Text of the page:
The Hill Museum

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I.—INTRODUCTION.

1.—PREFATORY NOTE.BULLETIN OF THE HILL MUSEUM THIS magazine has been established by Mr. J. J. Joicey for the purpose of giving to the entomological world the results of studies carried out at the Hill Museum, Witley. As the title of the magazine indicates, these studies deal solely with Lepidoptera. The collections at the Hill Museum have increased so largely, and the work on them is assuming such proportions, that it is felt we should have our own publication to deal with the results. It is proposed that this journal be issued half-yearly, but more frequent publication may be possible should there be a sufficient number of subscribers. In presenting the first number to our fellow lepidopterists, some account will be needed of the Hill Museum and its activities, and also of the principles adopted by us in Lepidopterology and of the methods employed.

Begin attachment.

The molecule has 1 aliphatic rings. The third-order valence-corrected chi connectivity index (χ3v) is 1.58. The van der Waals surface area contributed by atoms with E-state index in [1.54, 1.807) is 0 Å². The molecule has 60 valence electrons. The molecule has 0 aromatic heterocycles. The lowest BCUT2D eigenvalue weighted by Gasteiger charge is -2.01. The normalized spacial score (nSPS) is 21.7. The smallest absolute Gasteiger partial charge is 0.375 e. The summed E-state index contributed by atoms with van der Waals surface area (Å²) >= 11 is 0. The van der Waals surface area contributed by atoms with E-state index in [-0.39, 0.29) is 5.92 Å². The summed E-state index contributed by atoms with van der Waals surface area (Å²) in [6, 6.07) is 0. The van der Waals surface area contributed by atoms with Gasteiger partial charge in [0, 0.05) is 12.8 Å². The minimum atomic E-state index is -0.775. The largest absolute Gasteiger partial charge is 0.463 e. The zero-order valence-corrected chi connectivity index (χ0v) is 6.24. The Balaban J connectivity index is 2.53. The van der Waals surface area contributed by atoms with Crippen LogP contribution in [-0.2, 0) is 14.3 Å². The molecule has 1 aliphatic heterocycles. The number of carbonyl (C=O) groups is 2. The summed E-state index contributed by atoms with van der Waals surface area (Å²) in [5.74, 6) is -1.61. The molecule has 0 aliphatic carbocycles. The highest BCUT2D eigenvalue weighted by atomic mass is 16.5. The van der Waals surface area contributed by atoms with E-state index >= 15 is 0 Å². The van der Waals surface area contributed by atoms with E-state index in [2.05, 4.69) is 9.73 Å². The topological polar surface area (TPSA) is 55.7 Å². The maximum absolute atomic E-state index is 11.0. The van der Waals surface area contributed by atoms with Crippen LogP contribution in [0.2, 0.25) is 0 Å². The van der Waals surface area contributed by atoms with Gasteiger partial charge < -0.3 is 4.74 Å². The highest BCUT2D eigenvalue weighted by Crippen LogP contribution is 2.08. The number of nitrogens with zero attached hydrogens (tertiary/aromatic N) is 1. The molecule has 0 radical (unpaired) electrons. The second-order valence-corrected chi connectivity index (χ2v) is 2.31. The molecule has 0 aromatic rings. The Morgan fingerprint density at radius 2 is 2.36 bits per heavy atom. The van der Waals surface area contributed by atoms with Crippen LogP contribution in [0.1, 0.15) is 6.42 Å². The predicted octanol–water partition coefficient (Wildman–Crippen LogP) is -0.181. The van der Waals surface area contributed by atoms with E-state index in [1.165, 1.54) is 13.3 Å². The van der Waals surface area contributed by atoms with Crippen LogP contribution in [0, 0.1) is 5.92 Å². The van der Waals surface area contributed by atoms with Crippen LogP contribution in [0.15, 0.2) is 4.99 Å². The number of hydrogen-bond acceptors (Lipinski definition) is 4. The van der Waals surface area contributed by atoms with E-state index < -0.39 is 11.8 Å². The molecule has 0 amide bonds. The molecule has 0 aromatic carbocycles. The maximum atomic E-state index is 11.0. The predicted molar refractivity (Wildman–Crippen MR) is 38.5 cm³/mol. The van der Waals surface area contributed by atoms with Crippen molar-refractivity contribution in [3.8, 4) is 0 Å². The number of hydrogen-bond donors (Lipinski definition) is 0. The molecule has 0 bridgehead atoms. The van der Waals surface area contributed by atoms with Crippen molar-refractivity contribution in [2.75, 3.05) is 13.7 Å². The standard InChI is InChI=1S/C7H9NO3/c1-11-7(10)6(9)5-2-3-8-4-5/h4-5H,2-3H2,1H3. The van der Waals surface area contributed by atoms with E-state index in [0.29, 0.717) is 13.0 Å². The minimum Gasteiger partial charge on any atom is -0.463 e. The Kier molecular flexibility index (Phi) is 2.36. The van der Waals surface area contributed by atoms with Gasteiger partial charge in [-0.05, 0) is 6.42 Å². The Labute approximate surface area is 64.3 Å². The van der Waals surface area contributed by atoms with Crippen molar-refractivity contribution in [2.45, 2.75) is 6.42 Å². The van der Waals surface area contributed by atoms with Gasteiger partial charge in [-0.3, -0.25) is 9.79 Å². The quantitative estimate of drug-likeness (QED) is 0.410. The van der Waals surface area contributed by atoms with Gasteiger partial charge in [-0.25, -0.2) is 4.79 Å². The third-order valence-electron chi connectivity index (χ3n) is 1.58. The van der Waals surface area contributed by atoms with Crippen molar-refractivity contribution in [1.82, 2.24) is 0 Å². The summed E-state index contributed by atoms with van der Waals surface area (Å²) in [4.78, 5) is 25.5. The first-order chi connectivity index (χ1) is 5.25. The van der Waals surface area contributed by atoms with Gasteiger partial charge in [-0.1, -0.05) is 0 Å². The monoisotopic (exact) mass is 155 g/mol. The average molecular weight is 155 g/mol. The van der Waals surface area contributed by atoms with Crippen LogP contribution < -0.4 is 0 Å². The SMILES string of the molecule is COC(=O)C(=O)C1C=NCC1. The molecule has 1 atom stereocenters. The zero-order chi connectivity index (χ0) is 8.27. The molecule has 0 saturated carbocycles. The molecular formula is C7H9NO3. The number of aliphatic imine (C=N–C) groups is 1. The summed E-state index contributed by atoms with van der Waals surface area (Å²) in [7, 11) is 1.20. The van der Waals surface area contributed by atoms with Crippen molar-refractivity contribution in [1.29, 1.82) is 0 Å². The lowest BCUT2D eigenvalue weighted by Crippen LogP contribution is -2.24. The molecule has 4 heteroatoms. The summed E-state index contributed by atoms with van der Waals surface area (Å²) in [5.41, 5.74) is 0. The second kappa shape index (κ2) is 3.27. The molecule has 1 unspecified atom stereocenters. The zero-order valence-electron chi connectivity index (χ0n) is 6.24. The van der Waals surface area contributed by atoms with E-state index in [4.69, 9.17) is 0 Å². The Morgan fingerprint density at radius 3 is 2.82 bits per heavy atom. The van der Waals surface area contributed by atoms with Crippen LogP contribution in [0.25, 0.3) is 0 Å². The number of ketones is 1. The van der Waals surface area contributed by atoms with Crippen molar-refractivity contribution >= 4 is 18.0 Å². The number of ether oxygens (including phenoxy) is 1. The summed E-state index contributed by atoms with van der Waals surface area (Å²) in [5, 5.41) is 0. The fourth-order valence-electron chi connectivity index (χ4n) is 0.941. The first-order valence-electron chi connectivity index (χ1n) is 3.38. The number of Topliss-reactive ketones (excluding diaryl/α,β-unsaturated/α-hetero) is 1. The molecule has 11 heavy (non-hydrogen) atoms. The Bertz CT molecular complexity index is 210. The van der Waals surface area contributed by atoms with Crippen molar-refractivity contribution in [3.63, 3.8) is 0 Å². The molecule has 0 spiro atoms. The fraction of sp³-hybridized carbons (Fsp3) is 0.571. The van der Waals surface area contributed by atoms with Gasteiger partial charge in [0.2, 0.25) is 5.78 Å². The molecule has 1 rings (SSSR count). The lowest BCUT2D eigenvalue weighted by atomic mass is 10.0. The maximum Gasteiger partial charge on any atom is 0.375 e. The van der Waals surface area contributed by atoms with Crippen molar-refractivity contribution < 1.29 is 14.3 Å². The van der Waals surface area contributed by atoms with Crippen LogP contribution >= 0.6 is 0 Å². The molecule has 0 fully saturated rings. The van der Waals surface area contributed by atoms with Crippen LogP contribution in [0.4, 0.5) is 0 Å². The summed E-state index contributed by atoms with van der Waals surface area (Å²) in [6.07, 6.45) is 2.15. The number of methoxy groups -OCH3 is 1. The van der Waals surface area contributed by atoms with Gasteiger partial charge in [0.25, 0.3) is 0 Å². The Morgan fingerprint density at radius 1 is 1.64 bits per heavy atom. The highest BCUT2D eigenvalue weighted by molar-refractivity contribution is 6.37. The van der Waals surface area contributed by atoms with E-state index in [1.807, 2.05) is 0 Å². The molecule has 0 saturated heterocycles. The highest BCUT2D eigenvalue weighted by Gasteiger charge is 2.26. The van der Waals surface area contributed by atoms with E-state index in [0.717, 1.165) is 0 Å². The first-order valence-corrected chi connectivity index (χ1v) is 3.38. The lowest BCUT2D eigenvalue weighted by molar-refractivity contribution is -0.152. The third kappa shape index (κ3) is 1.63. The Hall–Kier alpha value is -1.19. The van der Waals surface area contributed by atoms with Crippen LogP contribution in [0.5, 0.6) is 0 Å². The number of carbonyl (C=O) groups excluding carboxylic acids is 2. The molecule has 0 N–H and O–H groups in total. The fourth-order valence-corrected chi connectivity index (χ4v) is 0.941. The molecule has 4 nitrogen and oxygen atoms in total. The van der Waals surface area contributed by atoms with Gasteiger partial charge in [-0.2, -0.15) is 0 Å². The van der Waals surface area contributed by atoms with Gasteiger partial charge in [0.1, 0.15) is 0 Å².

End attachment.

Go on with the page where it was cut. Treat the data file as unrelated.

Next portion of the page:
2.—THE GROWTH OF THE HILL MUSEUM. The Museum was built by Mr. J. J. Joicey to house his increasing collections of exotic and British Lepidoptera. Mr. Joicey's interest in collecting these insects dates from 1906, and since this time he has been indefatigable in adding new forms to the collection. The celebrated collection of the late Henley Grose-Smith was purchased in 1910, and this was followed in 1912 by the purchase of the very extensive and widely-celebrated collection formed by the late Herbert Druce. These collections made it necessary to have a special building, and this was opened in 1913. About this time the Suffert collection was purchased, and also most of the types of species described by Wichgraf. There was also added a mass of material sent home from North Peru by Mr. A. E. Pratt, who, with his son Felix, made a collecting expedition on behalf of Mr. Joicey during 1912. They traversed a little-known part of North Peru, crossed the Andes, and descended the Amazon.These two intrepid collectors went out to Dutch New Guinea for Mr. Joicey in 1913, being joined by Mr. Pratt's younger son Charles.They sent home very large collections from the Arfak Mountains, the Schouten Islands and Waigeu.In 1916, Mr. Joicey acquired the collections of Lycaenidae and Hesperiidae formed by Colonel Charles Swinhoe, and in 1917 there was added the famous collection of South African Rhopalocera made by Roland Trimen, which formed the basis of his work on the South African Butterflies. In 1919, Mr. Joicey acquired the collection of Heliconius formed by the late Herr Riffarth and most of the Lepidoptera collected by Lieut. -Colonel Nurse in Aden, Baluchistan, and Somaliland. There was also added the very fine collection of Lycaeniidae and Hesperiidae formed by Mr. Hamilton H. Druce.The extensive collection of Lepidoptera, with the exception of the Indo-Australian Moths and types of Palaearctic species, formed by H. J. Elwes, Esq., was added in 1920. The same year saw the arrival of many thousands of Lepidoptera obtained by Mr. T. A. Barns on an expedition made through East Central Africa on behalf of Mr. Joicey.We must include some very large collections made by Mr. W. J. C. Frost, who visited the Islands of Tenimber, Am, Key, Misol, Obi and Sula, during 191(5—1918. From 1918—1920, Mr. C. Talbot Bowring sent many thousands of specimens from the Island of Hainan, and these were generously presented by him. During 1920 the brothers Pratt, working in Central Ceram on behalf of Mr. Joicey, sent home a thoroughly representative collection of the Lepidoptera met with in the high mountains of the island. The collection of Bhopalocera formed by Monsieur P. Dognin was acquired early in the present year, and includes the types of species described by him.Besides the material enumerated, much of a miscellaneous character was added from time to time from all parts of the world.The collection of British Lepidoptera was also increased very largely from 1912 to 1920. Many rare forms and aberrations were purchased at the sales of certain celebrated collections, and many additions to the local fauna were made by day and night collecting.Since 1915 the staff of the Museum has been increased to deal with the work entailed by the enormous accessions, and it now numbers seven persons.To house the increased collections, an annexe was added in 1920.This was adapted from an Army hut over eighty feet long by twenty feet wide, and serves the purpose very well, being insulated from damp and heated by anthracite stoves. Here was installed a photographic department, under the direction of Mr. H. J. Campbell, with facilities for photo-micrography.A small laboratory has been arranged in connection with the necessity for performing anatomical studies. A new technique for making preparations of genitalia is being perfected, and a full account of this will be given in a future number of this journal.